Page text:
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Minister, health board defend maternity hub move following roadside birth

May 27, 2019

After a roadside birth on Sunday morning near Lumsden - where maternity facilities were downsized recently - Southern District Health Board says it is "important for mothers and midwives to plan well ahead of their delivery".

An ambulance taking an expectant mother to Southland Hospital had to pull over and let her give birth, minutes out of the town.

The midwife on board said it was a dangerous incident and the direct result of the decision to downsize Lumsden's maternity facilities to an unstaffed hub, and redirect births to Southland Hospital one hour down the road.

Southern District Health Board chief executive Chris Fleming said the move to a hub was part of enhancing health services across the district - and the downgrade in Lumsden is a decision that he stands by.

"We had the model reviewed independently and then we had the final outcomes reviewed further by the Ministry of Health before we went ahead," he said.

"We will be investigating the specifics in this case, however the system worked very well. There was safety equipment at the hub, and an ambulance is a very safe place to have a baby, if it is an emergency."

He said downsizing in Lumsden had allowed four unstaffed hubs in the region to be established in Wanaka, Te Anau, Tuatapere and Ranfurly.

"One of the things that we're really clear about is we didn't make a decision about Lumsden, we made a decision about strengthening primary opportunity right across our district. With the initiatives that we've put in place in the Central Otago Lakes area alone, we've attracted five new midwives into the area. Getting robust workforce is the number one safety measure that I can that we can achieve," Mr Fleming said.

Southern DHB chief executive Chris Fleming Photo: Supplied

Asked what would happen if another roadside birth happened and things didn't go so well for the mother or baby, Mr Fleming said it was important to consider planning and care.

"That the midwife and the expectant mum and partner discuss the options and plan well ahead for delivery," he said.

"Urgent births happen all around the country, not just in rural settings. We need to make sure that we're focusing on providing appropriate equipment, safety equipment, drugs, and making sure that we're building that relationship with emergency transport.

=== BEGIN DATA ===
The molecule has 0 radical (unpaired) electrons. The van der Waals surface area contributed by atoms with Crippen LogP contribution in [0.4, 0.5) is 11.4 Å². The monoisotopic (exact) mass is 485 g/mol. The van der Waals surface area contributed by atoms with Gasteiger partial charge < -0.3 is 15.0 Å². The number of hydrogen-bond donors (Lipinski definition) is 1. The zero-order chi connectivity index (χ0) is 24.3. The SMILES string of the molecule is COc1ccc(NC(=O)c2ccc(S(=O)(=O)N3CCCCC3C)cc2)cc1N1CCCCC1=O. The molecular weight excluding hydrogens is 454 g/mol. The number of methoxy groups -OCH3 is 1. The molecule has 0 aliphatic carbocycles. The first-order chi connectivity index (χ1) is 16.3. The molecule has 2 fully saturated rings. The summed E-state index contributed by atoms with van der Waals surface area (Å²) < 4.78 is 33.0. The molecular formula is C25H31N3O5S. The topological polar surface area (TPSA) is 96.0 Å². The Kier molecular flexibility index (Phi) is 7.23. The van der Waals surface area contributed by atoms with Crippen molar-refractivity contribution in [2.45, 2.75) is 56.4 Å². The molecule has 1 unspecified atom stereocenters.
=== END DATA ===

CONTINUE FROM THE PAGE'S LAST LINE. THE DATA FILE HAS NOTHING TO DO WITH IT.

Clutha-Southland MP Hamish Walker has been against the move from the start, and is calling on Health Minister David Clark to urgently intervene.

Last year he presented Dr Clark with a 5000-signature petition opposing the downgrade in Lumsden, and as recently as this month had written him letters asking why the safety of women and babies in Lumsden was being put at risk, while the Te Anau hub was yet to become fully operational.

"With the birth yesterday there's even more support than ever to have the birthing unit reinstated. The public now sees just how critical it is to have a birthing unit in Lumsden. The rural community, we work completely different to urban centres and we can't exactly ride our pushbike to hospital like the associate health minister did last year to give birth," he said.

Today Mr Walker delivered a letter to the Prime Minister today asking her to fully re-instate Lumsden's maternity services before loss of life occurs.

He said it would only cost them $200,000 a year, "money well worth it".

Mr Fleming denied it would cost anything less than $370,000 and said the maternity centre had indicated they would have needed increased funding in order to continue.

"The other issue is the funding model for lead maternity care is broken and we've been able to put a sustainability funding package together - which doesn't solve the problem ... for LMCs (lead maternity carers), but goes some way towards addressing some of the challenges about sustainable incomes for these people as well.

"So overall we've invested more in primary maternity, it's just that we've tweaked the model and we've introduced maternal and child hubs," he said.

Health Minister David Clark said he had told all district health boards they must provide high-quality care for mothers and babies, and Southern District Health Board had assured him it had the right plans in place.

"Last year, following community concerns over the recommendation that Lumsden transition to a Child and Maternal Hub, I asked the Ministry of Health to review Southern DHB's plans for an Integrated Primary Maternity System of Care across the Southern District," he said.

"I received an assurance those plans were sound."

He said it was ultimately up to DHBs to prioritise resources where the need was greatest, because they knew their communities best.

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